Don’t be an ungrateful networker

cheesecake

And I’ll take a slice of cheesecake.

Marble or Godiva Chocolate, please. This is what I usually tell jobseekers when they tell me a job is on the horizon and that I’ve been a great help to them.

Maybe they learned some tips in one of my workshops. I might have offered them encouragement and listen to them when others wouldn’t. Or I critiqued their résumé or LinkedIn profile and told them how to revise them for total impact. For some I made a telephone call to one of my contacts and landed them an interview.

Jobseekers who are in the midst of finding work tend to be very gracious and, perhaps, give me more credit than I deserve. But if they want to show their gratitude, I jokingly tell them I’ll take a slice of cheesecake if they get a job. So far a handful of people owe me that slice, but I’m not going to hound them for it. I’m not even writing  to give them a subtle reminder.

Years ago I read a great article from a guy named John Touey of the Salva Stetson Group, which is still relevant. Don’t Be “That Guy.” is a wonderful reminder that a good networker is someone who stays in contact with you after you’ve helped them in their job search.

John talks about a certain fella who benefited from his assistance three times in his job search. After every job he got this guy didn’t send so much as a thank you card, or simply call to say, “Thanks.” Personally, I would be pissed if someone were that insensitive after all the help I’d given him. John, you’re too kind.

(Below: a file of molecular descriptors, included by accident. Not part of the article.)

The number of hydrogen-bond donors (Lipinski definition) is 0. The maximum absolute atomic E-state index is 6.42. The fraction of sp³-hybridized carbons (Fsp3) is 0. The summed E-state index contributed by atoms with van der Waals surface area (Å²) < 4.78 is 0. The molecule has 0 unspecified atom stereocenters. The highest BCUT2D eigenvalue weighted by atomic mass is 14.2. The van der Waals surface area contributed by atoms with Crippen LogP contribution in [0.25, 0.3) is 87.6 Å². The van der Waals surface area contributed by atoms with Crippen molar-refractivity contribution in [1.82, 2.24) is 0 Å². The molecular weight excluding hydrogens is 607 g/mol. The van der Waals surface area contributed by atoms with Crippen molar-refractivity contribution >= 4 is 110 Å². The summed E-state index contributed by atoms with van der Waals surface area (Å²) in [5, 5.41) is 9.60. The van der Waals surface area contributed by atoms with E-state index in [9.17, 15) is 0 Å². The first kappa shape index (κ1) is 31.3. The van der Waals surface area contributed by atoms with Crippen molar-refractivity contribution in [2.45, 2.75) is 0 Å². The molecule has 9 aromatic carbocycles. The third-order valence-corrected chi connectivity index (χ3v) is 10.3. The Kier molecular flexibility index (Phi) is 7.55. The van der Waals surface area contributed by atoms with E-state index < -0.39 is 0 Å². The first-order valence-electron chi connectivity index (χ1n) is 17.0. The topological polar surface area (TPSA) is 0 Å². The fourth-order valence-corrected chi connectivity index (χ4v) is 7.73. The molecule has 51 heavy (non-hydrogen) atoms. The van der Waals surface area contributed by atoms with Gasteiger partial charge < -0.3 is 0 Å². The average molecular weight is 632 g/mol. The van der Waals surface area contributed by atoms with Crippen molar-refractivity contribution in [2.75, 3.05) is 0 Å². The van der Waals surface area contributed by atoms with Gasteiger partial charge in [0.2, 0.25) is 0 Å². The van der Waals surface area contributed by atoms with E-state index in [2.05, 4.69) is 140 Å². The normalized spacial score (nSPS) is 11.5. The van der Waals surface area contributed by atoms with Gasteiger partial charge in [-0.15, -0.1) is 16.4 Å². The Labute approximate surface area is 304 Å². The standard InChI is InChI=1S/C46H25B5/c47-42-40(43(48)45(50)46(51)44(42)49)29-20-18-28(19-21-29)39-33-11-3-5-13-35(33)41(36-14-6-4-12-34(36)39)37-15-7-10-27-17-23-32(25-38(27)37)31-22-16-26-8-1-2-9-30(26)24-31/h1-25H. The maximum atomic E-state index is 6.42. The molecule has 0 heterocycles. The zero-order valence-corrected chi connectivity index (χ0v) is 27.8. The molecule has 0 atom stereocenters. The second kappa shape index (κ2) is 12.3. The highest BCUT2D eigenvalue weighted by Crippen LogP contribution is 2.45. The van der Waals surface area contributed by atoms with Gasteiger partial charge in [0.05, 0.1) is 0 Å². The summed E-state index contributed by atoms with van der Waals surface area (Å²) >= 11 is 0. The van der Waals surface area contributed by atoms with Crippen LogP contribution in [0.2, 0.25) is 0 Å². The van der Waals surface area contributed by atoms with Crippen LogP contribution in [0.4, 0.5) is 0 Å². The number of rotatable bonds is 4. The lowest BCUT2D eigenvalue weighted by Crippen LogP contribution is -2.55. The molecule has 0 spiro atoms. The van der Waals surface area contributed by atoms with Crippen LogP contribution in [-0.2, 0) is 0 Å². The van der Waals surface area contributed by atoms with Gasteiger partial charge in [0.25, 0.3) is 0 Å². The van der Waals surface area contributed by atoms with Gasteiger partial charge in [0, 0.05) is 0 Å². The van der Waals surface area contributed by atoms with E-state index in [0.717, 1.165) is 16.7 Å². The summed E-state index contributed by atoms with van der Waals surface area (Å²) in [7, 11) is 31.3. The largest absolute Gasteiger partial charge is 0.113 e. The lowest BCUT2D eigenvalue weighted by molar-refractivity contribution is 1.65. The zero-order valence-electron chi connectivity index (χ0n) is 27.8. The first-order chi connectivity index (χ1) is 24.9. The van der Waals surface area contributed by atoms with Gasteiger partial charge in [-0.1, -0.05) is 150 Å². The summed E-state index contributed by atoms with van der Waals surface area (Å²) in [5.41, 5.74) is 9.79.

I’m not serious about getting my cheesecake. This article just got me thinking that it is true; as a networker you have to express your appreciation for the help you’ve received. People don’t like to be called only when you need their help. It ain’t good networking etiquette.

John writes, “That guy only reaches out when he’s lost his job. He’s eager to meet; he’s looking for referrals; he wants your knowledge of the market. He also seems to forget you exist the moment he finds his next job.”

I’ve known a select few who harbor the selfishness of which John speaks. They’re the guys, or gals, who are quick to criticize when I’m doing my best to lead a stimulation workshop, give them tips on their job search, or do a thorough résumé critique. You just can’t please them.

I hear you, John. You and I are alike in that all we want is a sign of appreciation. I only joke when I tell my jobseekers I can’t accept money but will take a slice of cheesecake.

Who the hell am I kidding? I want my cheesecake. Preferably from the Cheesecake Factory and definitely Marble or Godiva Chocolate.

If you’ve received help from someone during your job search, at least send them a thank you card. I’ve received them and felt a warmth that makes all my efforts, large or small, all worth it. The message John is sending should be heeded by all jobseekers. Thanks all around.

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